Ready for Hillary? You sure?
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The name of the political action committee laying the groundwork for Hillary Clinton's 2016 candidacy is instructive. It's called Ready for Hillary, as in "we're ready."
We already know she's ready. Hillary's readiness to be president hasn't been in doubt for about two decades. All of the stories that ponder whether she will run as some kind of mystery ignore the fact that she has been trying for the top job since before she rolled out of Little Rock. Hillary auditioned to be co-president with her husband in 1992 and first publicly flirted with a run of her own 14 years ago. Oh, she's ready, alright.
But are Democrats? Are voters?
Ready for Hillary is not so much a super PAC as a vehicle for public contrition. It is populated by politicos like Sen. Claire McCaskill, D-Mo., who backed or worked for then-Sen. Barack Obama instead of Clinton in 2008. They wanted Obama, the hopeful, shamanistic and transcendent and not Hillary, the inevitable, obligatory and prescribed.
But now, having had their fun, they're prepared to do their duty. And having seen hope turn into frustration, perhaps a little wiser, too. So they step forward and on bended knee say that now, they are ready for Hillary. They weren't before. But now, expectations lowered, they can take it.
"Ready for Hillary," they say through gritted teeth, like they are about to open their credit card statements.
How Hillary views these acts of obeisance remains unclear. The House of Clinton holds grudges, to be sure, but dispensations are always available for useful friends. But does the once and future frontrunner particularly want or need their help? Heaven knows that the Clintons can raise money - jumbo jet loads of the stuff. One supposes Huma Abedin or some other retainer could quickly launch a super-dooper super Pac with little trouble.
And every Democrat is clamoring to get aboard the SS Hillary before it leaves port, so it's not like an endorsement from another red state Democrat or some Obama tech guys is going to make the difference. (Hillary is no doubt far more interested in whether Corey Booker is ready than if McCaskill is.)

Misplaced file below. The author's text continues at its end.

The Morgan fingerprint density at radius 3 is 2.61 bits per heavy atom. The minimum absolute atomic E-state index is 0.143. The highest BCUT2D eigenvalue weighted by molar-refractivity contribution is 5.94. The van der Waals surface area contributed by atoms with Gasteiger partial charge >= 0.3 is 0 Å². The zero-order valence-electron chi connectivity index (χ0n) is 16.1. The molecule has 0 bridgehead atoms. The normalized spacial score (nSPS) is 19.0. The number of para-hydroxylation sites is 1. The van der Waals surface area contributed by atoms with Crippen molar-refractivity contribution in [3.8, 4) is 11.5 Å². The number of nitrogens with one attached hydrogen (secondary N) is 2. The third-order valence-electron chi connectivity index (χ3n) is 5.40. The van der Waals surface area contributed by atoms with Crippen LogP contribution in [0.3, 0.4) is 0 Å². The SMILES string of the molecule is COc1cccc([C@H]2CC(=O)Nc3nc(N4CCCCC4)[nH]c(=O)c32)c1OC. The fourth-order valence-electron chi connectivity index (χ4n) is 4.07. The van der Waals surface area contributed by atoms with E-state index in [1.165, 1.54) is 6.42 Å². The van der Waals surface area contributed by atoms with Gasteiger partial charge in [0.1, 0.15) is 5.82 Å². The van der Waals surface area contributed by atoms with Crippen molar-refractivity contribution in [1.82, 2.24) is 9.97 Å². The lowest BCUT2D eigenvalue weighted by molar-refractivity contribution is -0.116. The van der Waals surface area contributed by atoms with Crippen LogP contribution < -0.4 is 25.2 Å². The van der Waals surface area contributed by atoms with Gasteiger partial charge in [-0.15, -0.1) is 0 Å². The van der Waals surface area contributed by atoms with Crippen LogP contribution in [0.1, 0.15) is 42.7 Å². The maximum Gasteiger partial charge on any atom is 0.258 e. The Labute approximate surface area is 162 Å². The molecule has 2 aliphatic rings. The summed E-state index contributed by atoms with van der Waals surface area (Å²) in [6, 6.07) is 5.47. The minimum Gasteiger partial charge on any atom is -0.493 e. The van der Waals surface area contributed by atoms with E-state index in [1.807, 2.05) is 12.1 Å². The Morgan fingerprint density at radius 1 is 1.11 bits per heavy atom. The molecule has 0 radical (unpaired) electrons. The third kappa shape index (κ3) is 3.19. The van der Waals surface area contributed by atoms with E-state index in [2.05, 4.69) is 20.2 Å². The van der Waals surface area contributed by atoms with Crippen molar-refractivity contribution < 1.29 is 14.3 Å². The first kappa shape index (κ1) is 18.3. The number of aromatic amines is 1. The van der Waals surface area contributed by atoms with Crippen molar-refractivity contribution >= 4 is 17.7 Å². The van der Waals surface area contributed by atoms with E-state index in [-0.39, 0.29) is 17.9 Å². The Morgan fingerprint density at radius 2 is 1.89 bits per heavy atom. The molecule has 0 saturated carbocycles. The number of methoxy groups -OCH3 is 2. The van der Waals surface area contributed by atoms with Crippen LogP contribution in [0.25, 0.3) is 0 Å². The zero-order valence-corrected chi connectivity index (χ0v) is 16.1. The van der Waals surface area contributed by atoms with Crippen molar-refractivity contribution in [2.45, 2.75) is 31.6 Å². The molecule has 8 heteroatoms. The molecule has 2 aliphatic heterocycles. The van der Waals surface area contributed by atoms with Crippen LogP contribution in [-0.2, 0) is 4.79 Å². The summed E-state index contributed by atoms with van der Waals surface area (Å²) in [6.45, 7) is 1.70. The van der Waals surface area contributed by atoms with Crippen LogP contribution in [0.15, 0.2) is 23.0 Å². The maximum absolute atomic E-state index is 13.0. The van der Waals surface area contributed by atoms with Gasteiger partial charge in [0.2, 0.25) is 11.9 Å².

Remember "vulture capitalism" and "vampire?"
Hillary is giving speeches to private equity firms, the same kinds of operations that Team Obama torched whilst attacking Mitt Romney in 2012. Remember "vulture capitalism" and "vampire?" She is already Oprah rich from her husband's post-presidential exploits, so why is Clinton hanging out with KKR and Carlyle Group? The honoraria maybe, but more likely the fact that she will want the money men lined up squarely behind her primary and general election runs.
Democrats may cringe, but Hillary is taking no chances. If she needs to spend $2 billion, so be it. She's not getting caught napping again.
Romney's experience should be enlightening to Hillary, though. Aside from his suffering as a slow-moving, large target as primary frontrunner, he also showed the dangers of medicinal candidacies.
The 2012 Republican nominee dealt with his primary rivals and the incumbent president as well-intentioned but misguided. Romney tried to show forbearance for their wrongheadedness and expressed a belief that voters would eventually do the right thing and be sensible. Republicans did all they could do to resist, but eventually gave in. The general electorate, which seemed to agree with Romney about the president's abilities and policies, couldn't summon itself to act.
When Romney and running mate Paul Ryan crisscrossed the nation telling voters it was time to take their medicine - to endure cuts and get off the Hopium - Obama was offering a painless solution (for all but 1 percent of the country). We know how that turned out.
Many Democrats believe Hillary is owed the nomination and the presidency and assume that Americans after a bedraggling decade will be ready to be sobersided and sensible. That America is now ready - braced, even - for her ascension to the pinnacle of power.
But neither all of the private equity money in the world nor every Fluffernutter of a puff piece NBC can do will can make Americans ready for what they don't want. And if they don't want Hillary, any alternative can start looking pretty good.
Chris Stirewalt is digital politics editor for Fox News, and his POWER PLAY column appears Monday-Friday on FoxNews.com. Catch Chris Live online daily at 11:30amET at http:live.foxnews.com.